Should you see it?

If you like thrillers or thriller action? Yes. Ben Affleck – yes. Honestly, its just a solid movie that absolutely met expectations (which I thought would be good/interesting) and I think it needs some credit.

Will you buy it on BluRay?

Yep. It has some good rewatch value.

Any other reviews coming?

I should be seeing Ms Peregrine this weekend, possibly Little Sister and Girl on the Train, but Ms Peregrine to be sure.

What about Dr. Strange in November?

There’s a whole post coming on that one.

Darke Reviews | Phantoms (1998)

Apparently this is also the month I review movies based on books by Dean Koontz. The other day with Odd Thomas, now with Phantoms. I might have to check to see how many other stories of his have made it to film and by extension to my collection. I do remember seeing this one when it came out and admit to being intrigued by it and it’s cast. This one falls under the near hundreds of movies Dimension films who provided us much in the way of low budget horror, some was effective, some was not.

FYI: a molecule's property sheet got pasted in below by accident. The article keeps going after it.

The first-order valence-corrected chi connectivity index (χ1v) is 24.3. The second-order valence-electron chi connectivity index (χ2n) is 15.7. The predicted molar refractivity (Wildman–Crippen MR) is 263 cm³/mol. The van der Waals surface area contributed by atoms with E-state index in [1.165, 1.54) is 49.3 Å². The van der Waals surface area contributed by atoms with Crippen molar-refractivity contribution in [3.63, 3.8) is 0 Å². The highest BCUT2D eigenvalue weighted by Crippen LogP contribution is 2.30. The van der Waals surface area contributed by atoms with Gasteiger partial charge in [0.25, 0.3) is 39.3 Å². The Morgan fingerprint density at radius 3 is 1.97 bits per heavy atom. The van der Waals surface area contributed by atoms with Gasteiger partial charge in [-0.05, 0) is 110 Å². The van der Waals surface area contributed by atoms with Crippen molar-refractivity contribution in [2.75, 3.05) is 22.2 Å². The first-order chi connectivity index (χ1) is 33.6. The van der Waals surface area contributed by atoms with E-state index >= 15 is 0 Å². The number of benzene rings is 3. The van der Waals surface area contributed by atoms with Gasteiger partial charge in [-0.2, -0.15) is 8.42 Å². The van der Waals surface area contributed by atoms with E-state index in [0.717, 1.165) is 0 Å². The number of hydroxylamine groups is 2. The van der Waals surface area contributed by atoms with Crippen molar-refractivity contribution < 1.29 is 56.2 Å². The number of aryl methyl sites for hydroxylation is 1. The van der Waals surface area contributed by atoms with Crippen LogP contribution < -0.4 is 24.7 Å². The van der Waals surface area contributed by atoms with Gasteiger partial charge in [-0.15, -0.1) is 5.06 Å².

Was this effective?

As mentioned before the film is based on a Koontz novel of the same name and is given the screenplay treatment by Koontz himself. Now per usual Jess rules, I have not read the book prior to watching the movie and have not read the book in the years since for no particular reason. So judging purely from a cinematic perspective the story does a good job of creating tension and even better job of atmosphere. I can’t say the third act does the movie any justice but that is the difficulty with page to screen adaptations.

The movie is directed by Joe Chappelle, since then mostly a TV director but with shows I rather enjoyed such as Wolf Lake, Witchblade, and the Wire. He does an interesting thing in the movie to create tension. The usage of an empty town and a lot of well chosen but jarring sounds to disorient the audience and the characters. For the most part these work and most of the jump scares are not eye rollingly bad – that is a compliment by the way. He and Koontz also did a great job with the geography to assist in the feeling isolation.